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I am on my first Zoom Loom project, a lap afghan. I am using the basic pattern stitch but I have made some samples of other stitch patterns which can be found by googling. I am crocheting an edge on the plain pattern but won't with the fancier patterns. Anything that could be made with squares would be a possibility on one of the googled videos, someone has figured out how to make a triangle with the loom. This turns out much lighter than regular crochet or knit. Variegated yarn is exceptionally nice as are coordinating colors.

I was born a minimalist and frugal. I am blaming it on my Scotch-Irish grandfather and debt-free for years because of it so I am not complaining. It is a mindset and something that doesn't waiver much despite the amount of cash coming in. I have squirreled money away since I was a small child and considered all purchases carefully.

One thing people don't consider is cost of living as they move around the different states. We can live on much less in KS or in SE AL when we were living there.

We are "in the market" now but have a pop-up. We might be able to stop in at the next rally in KS, my husband is originally from Junction City, KS so it would be a nice, but short, trip for us but give us a chance to see some units. It is hard to decide which and whether to go new or used.
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Old 08-09-2015, 10:07 AM   #20
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A stimulating conversation! Norm, I've given much thought to a "Time Budget" ever since I read Stephen Covey's book "The Seven Habits of Highly Effective People". He claims that we spend our time on four types of activities: Unimportant and Non-Urgent (think watching TV, snacking, browsing the internet), Unimportant and Urgent (running the dishwasher when you finally run out of clean dishes), Important and Non-Urgent (spending time with SO/family/friends, hobbies you love, volunteer work, etc.), and Important and Urgent (get to the ER if you're having chest pain). The problem is that most of us spend too much of our time allowance on the Unimportant and Non-Urgent stuff and too little on the Important and Non-Urgent. He suggest you actually keep track of how you use your time to see where you're spending your "allowance".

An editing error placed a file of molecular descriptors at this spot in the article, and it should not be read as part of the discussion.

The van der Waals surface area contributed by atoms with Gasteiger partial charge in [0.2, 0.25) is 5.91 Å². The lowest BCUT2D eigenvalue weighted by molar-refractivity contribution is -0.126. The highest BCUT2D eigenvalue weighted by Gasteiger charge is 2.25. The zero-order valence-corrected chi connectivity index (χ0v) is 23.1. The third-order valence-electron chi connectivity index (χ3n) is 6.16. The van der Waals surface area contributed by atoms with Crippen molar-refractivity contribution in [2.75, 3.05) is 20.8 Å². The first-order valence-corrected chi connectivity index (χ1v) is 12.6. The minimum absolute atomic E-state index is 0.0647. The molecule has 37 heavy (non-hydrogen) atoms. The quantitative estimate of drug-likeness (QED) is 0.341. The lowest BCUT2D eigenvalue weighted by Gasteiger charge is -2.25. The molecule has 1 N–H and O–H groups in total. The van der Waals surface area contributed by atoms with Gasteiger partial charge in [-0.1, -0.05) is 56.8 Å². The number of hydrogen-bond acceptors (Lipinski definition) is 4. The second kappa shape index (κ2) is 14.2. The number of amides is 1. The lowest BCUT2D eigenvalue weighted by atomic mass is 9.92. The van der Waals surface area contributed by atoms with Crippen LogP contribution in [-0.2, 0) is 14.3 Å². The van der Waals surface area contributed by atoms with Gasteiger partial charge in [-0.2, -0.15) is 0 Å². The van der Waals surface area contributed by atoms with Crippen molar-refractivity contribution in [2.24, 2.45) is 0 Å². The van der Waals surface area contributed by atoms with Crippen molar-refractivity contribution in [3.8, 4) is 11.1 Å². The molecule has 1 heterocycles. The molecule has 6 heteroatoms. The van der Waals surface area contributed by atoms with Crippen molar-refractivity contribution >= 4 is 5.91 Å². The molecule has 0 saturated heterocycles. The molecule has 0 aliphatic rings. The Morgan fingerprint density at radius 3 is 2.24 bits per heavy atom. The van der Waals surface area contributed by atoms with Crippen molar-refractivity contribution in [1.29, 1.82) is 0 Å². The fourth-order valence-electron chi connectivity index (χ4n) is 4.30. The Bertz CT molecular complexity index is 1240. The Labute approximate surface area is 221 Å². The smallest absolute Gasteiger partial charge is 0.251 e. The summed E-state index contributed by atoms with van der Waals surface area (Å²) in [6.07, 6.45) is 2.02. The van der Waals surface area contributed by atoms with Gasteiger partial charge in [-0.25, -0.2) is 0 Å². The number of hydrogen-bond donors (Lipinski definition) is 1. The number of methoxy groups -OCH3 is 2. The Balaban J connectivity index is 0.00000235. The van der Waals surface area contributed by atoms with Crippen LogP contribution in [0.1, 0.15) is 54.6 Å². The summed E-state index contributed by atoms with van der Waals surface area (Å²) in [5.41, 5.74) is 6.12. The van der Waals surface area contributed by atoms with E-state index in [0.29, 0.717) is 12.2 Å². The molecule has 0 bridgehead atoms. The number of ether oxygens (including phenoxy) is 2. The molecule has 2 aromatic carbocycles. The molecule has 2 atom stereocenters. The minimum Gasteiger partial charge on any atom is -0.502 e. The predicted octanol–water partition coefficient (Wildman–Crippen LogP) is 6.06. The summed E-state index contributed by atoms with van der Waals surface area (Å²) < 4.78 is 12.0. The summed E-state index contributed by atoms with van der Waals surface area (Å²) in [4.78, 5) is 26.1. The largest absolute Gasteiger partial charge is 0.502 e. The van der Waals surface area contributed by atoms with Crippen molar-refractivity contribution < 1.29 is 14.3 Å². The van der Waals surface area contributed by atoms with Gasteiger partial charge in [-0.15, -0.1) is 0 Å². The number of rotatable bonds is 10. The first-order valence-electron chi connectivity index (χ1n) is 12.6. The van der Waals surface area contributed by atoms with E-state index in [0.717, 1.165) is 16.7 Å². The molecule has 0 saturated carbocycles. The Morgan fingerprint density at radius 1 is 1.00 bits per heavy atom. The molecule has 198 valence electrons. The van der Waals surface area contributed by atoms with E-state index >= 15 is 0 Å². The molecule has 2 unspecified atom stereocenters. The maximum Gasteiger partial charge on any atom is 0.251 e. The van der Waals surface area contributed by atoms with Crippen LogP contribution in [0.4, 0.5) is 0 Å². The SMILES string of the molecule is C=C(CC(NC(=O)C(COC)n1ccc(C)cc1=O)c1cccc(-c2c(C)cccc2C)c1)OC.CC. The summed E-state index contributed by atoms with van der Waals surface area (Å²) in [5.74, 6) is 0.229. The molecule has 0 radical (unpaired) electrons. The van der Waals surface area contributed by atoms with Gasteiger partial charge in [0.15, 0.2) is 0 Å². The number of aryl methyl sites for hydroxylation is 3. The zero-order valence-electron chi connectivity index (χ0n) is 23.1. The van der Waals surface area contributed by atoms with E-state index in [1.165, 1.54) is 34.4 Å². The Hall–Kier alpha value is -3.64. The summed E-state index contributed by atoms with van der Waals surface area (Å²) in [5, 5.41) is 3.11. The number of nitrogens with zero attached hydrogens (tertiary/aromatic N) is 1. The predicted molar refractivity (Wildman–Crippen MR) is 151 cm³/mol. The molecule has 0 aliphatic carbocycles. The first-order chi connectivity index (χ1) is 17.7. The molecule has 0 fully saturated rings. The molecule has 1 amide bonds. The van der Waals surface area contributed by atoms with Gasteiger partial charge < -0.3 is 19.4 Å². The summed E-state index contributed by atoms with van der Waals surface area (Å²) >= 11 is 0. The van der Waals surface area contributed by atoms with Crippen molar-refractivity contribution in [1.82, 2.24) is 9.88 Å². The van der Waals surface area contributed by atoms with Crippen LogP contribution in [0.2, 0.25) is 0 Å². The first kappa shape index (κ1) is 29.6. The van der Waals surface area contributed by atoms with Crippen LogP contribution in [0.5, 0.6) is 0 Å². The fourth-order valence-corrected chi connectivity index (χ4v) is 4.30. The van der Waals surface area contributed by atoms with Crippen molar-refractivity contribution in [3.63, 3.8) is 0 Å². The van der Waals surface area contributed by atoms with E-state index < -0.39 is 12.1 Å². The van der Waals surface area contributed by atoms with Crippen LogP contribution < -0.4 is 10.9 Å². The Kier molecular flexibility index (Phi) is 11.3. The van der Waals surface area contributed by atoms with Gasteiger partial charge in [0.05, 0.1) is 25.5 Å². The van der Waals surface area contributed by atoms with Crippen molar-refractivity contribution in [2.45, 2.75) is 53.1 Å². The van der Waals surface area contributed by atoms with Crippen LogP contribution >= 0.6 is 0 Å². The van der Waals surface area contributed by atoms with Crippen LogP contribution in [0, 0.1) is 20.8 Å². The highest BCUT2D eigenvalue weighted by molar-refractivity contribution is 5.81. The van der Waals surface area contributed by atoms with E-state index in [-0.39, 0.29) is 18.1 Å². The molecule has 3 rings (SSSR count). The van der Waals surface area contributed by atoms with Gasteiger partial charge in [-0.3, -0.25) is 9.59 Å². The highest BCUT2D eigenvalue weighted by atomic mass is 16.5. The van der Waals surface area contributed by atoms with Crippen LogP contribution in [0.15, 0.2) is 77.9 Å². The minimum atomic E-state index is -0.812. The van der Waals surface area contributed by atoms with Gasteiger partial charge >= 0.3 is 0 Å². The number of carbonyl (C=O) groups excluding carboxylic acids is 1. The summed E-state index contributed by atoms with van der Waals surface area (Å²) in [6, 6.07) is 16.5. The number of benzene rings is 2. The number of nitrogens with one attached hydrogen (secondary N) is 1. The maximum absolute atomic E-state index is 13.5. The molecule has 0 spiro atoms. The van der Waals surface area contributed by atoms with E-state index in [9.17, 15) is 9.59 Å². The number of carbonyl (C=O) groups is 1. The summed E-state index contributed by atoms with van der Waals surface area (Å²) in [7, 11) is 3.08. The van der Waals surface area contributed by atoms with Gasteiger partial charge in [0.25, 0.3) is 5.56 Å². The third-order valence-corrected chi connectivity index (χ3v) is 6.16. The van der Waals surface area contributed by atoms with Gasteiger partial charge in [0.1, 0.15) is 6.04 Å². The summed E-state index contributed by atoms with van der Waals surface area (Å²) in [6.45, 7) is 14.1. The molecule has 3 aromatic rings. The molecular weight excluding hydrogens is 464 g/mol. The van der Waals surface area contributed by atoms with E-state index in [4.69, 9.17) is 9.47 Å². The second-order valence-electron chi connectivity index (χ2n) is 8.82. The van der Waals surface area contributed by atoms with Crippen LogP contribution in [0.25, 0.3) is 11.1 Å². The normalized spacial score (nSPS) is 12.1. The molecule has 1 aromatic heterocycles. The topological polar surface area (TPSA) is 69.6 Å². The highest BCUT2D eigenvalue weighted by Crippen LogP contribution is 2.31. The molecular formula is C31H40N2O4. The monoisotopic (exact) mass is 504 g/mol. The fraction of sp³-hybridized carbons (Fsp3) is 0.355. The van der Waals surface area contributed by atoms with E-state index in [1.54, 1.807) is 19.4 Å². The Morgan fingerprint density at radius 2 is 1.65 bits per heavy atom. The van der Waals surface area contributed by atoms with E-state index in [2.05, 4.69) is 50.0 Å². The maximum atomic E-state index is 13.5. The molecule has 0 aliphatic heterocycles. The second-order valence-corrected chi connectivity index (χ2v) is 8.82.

Lately my husband and I have been thinking more about how we could unburden ourselves of home ownership responsibilities. Even though we downsized about 7 years ago from a house on 5 acres with a large garden to a manufactured home in an "over 55" complex we still find ourselves increasingly resentful of all the chores - keeping up the much smaller garden, painting the doors, repairing some rotten trim, getting a new roof put on, fixing a leak under the house. And soon it will be new carpeting. Or we'll need a new dishwasher, fridge or furnace. It's always something!

We've been doing some analysis of the costs of renting versus owning a home and it looks like we would actually save money, taking in the fact that we could put the proceeds of selling our house into our investment portfolio. Even a small return on that money could cover most of our rent. And gone would be home maintenance, property taxes and some utilities (in our county the property owner pays for water/sewer and garbage collection).

The problem for us is that we really like our house and our neighborhood, so leaving it would be difficult. We're giving it some serious thought though! Everyone needs to find what works for them. No one way is the right way!
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Old 08-09-2015, 11:19 AM   #21
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Changing Living Styles